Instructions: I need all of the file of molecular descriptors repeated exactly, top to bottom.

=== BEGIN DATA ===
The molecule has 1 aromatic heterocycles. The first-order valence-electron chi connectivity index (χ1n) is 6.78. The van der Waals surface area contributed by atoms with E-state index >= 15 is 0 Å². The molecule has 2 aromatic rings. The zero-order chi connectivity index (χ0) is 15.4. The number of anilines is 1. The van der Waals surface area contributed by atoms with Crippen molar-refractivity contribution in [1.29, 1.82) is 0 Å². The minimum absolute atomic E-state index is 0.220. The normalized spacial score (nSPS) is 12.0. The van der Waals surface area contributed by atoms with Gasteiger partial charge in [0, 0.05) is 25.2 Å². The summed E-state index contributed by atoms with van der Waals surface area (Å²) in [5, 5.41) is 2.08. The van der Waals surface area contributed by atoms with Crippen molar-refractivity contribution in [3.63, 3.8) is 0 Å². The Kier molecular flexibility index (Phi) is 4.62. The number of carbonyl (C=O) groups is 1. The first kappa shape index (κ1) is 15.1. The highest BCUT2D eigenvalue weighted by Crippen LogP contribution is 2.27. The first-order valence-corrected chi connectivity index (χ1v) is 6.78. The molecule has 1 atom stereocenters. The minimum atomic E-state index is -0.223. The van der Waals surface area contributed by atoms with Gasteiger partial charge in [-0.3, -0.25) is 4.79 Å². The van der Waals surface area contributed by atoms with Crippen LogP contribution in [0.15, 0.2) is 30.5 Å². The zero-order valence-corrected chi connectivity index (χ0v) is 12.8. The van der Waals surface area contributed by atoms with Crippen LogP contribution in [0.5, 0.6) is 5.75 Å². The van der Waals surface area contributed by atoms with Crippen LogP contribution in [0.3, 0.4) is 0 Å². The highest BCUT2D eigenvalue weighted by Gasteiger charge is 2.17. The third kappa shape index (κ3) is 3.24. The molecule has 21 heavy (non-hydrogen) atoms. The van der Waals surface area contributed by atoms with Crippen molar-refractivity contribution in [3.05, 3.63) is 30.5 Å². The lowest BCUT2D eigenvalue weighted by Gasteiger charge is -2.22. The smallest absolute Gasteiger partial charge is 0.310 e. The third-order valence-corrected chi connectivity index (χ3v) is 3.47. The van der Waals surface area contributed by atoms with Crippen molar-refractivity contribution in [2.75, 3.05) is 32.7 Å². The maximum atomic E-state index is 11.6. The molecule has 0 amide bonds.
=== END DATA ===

The molecule has 1 aromatic heterocycles. The first-order valence-electron chi connectivity index (χ1n) is 6.78. The van der Waals surface area contributed by atoms with E-state index >= 15 is 0 Å². The molecule has 2 aromatic rings. The zero-order chi connectivity index (χ0) is 15.4. The number of anilines is 1. The van der Waals surface area contributed by atoms with Crippen molar-refractivity contribution in [1.29, 1.82) is 0 Å². The minimum absolute atomic E-state index is 0.220. The normalized spacial score (nSPS) is 12.0. The van der Waals surface area contributed by atoms with Gasteiger partial charge in [0, 0.05) is 25.2 Å². The summed E-state index contributed by atoms with van der Waals surface area (Å²) in [5, 5.41) is 2.08. The van der Waals surface area contributed by atoms with Crippen molar-refractivity contribution in [3.63, 3.8) is 0 Å². The Kier molecular flexibility index (Phi) is 4.62. The number of carbonyl (C=O) groups is 1. The first kappa shape index (κ1) is 15.1. The highest BCUT2D eigenvalue weighted by Crippen LogP contribution is 2.27. The first-order valence-corrected chi connectivity index (χ1v) is 6.78. The molecule has 1 atom stereocenters. The minimum atomic E-state index is -0.223. The van der Waals surface area contributed by atoms with Gasteiger partial charge in [-0.3, -0.25) is 4.79 Å². The van der Waals surface area contributed by atoms with Crippen LogP contribution in [0.15, 0.2) is 30.5 Å². The zero-order valence-corrected chi connectivity index (χ0v) is 12.8. The van der Waals surface area contributed by atoms with Crippen LogP contribution in [0.5, 0.6) is 5.75 Å². The van der Waals surface area contributed by atoms with Crippen LogP contribution in [0.3, 0.4) is 0 Å². The highest BCUT2D eigenvalue weighted by Gasteiger charge is 2.17. The third kappa shape index (κ3) is 3.24. The molecule has 21 heavy (non-hydrogen) atoms. The van der Waals surface area contributed by atoms with Crippen molar-refractivity contribution in [3.05, 3.63) is 30.5 Å². The lowest BCUT2D eigenvalue weighted by Gasteiger charge is -2.22. The smallest absolute Gasteiger partial charge is 0.310 e. The third-order valence-corrected chi connectivity index (χ3v) is 3.47. The van der Waals surface area contributed by atoms with Crippen molar-refractivity contribution in [2.75, 3.05) is 32.7 Å². The maximum atomic E-state index is 11.6. The molecule has 0 amide bonds.